More details as they develop...

Wednesday, November 11, 2015

Carter For President

It's Veterans Day so happy holiday to that nuclear sub sailin', Annapolis graduatin' Navy man Jimmy Carter, who is 91 years young and kicking cancer's ASS.

Caucus rules and caucus trivia: You can caucus for anyone you want. Republicans have an all write in ballot and Democrats have no ballot at all. Just go stand in your corner. And at an Iowa City dorm precinct, some students did just that and elected a Carter delegate.

In 1992.

This gives me an idea, and perhaps a strategery, to navigate my neutrality.

What if I caucus for Jimmy Carter in 2016?

It would be a tribute to Carter's role in caucus history. Carter, of course, is the man who made the Iowa Caucuses into THE IOWA CAUCUSES so we have him to thank for all the attention that has come since.  A caucus corner would be a nice tribute. And I know people who still brag that he slept on their couch in 1975, so maybe I'd have some allies.

Walter Mondale is still available as a running mate. And the 1980 defeat means that despite the mistake of the 22nd Amendment (without which Bill Clinton would STILL be President) Carter still has one term left.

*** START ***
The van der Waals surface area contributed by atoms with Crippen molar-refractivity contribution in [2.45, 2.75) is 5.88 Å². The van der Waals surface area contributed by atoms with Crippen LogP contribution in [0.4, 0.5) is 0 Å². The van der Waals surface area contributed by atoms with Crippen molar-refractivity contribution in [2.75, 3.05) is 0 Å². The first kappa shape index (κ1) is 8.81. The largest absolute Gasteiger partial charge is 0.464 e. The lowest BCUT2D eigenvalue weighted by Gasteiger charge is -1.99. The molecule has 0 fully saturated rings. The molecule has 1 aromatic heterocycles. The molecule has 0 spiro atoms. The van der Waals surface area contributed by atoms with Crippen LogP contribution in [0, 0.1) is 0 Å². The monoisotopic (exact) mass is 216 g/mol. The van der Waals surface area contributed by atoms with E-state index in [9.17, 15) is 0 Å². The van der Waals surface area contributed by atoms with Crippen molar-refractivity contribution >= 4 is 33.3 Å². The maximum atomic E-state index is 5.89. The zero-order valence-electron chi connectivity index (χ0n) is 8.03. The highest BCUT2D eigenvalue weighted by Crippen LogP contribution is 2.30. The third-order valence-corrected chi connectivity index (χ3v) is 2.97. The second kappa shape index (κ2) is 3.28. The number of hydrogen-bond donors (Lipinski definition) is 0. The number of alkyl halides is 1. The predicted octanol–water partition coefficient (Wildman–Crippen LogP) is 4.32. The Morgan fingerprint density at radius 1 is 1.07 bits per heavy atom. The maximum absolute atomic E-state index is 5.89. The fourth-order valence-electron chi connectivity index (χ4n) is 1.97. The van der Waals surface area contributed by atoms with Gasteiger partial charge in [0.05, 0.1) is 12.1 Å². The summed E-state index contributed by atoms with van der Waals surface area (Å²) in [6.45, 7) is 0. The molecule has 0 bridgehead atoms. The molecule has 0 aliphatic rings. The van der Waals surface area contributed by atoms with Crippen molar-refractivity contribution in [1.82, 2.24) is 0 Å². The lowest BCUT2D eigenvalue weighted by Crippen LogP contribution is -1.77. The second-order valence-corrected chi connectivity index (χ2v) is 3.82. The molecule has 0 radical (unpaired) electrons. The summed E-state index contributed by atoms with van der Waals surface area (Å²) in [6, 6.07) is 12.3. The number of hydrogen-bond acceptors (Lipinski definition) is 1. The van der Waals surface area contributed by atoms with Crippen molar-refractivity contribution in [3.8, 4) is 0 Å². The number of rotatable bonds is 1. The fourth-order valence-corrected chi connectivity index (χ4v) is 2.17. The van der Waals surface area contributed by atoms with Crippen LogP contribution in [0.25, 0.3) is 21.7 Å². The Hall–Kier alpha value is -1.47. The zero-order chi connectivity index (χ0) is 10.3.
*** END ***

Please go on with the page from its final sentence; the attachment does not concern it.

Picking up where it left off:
But there's another, more solid reason to caucus for Carter: To make a serious statement about foreign policy.

Compare these 2015 statements from four leading Democrats about the Israel-Palestine conflict.

Democrat A:
“In terms of Israel and Palestine you are looking at one of the more depressing tragedies that has gone on in the world for the last 60 years. And I would not be telling you the truth if I said I have a magical solution. But this is what I do believe. I believe in two simple principles. Number one, Israel has a right to exist in peace and security. The Palestinians are entitled to a state of their own with full political and economic power. That's the broad view that I hold and I will do everything that I can to make that happen.”